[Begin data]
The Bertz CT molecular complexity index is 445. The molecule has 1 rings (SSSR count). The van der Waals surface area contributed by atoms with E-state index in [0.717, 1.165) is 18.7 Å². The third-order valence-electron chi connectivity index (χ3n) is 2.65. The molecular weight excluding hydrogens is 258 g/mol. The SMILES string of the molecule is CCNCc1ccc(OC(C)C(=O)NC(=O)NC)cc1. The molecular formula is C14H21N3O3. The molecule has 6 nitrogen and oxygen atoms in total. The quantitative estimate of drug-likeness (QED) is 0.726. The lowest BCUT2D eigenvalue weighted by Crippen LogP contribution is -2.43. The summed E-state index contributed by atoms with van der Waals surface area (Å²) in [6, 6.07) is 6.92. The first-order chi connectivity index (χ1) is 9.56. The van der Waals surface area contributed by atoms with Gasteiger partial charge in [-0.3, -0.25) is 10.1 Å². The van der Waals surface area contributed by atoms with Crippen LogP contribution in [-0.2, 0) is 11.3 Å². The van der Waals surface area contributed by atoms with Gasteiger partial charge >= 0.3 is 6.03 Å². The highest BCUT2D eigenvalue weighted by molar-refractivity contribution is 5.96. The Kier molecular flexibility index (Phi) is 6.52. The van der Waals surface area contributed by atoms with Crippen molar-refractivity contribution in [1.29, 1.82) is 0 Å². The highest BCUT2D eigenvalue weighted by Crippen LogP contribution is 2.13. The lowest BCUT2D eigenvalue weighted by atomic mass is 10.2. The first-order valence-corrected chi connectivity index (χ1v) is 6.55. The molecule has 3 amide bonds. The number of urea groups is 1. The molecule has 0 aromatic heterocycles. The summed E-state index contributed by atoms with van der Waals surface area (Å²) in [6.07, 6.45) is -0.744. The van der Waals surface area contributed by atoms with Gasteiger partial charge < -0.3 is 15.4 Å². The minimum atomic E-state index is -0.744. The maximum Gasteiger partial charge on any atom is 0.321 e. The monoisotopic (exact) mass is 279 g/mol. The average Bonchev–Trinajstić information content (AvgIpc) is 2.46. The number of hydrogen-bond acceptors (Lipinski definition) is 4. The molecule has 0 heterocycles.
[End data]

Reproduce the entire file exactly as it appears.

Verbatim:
The Bertz CT molecular complexity index is 445. The molecule has 1 rings (SSSR count). The van der Waals surface area contributed by atoms with E-state index in [0.717, 1.165) is 18.7 Å². The third-order valence-electron chi connectivity index (χ3n) is 2.65. The molecular weight excluding hydrogens is 258 g/mol. The SMILES string of the molecule is CCNCc1ccc(OC(C)C(=O)NC(=O)NC)cc1. The molecular formula is C14H21N3O3. The molecule has 6 nitrogen and oxygen atoms in total. The quantitative estimate of drug-likeness (QED) is 0.726. The lowest BCUT2D eigenvalue weighted by Crippen LogP contribution is -2.43. The summed E-state index contributed by atoms with van der Waals surface area (Å²) in [6, 6.07) is 6.92. The first-order chi connectivity index (χ1) is 9.56. The van der Waals surface area contributed by atoms with Gasteiger partial charge in [-0.3, -0.25) is 10.1 Å². The van der Waals surface area contributed by atoms with Crippen LogP contribution in [-0.2, 0) is 11.3 Å². The van der Waals surface area contributed by atoms with Gasteiger partial charge >= 0.3 is 6.03 Å². The highest BCUT2D eigenvalue weighted by molar-refractivity contribution is 5.96. The Kier molecular flexibility index (Phi) is 6.52. The van der Waals surface area contributed by atoms with Crippen molar-refractivity contribution in [1.29, 1.82) is 0 Å². The highest BCUT2D eigenvalue weighted by Crippen LogP contribution is 2.13. The lowest BCUT2D eigenvalue weighted by atomic mass is 10.2. The first-order valence-corrected chi connectivity index (χ1v) is 6.55. The molecule has 3 amide bonds. The number of urea groups is 1. The molecule has 0 aromatic heterocycles. The summed E-state index contributed by atoms with van der Waals surface area (Å²) in [6.07, 6.45) is -0.744. The van der Waals surface area contributed by atoms with Gasteiger partial charge < -0.3 is 15.4 Å². The minimum atomic E-state index is -0.744. The maximum Gasteiger partial charge on any atom is 0.321 e. The monoisotopic (exact) mass is 279 g/mol. The average Bonchev–Trinajstić information content (AvgIpc) is 2.46. The number of hydrogen-bond acceptors (Lipinski definition) is 4. The molecule has 0 heterocycles.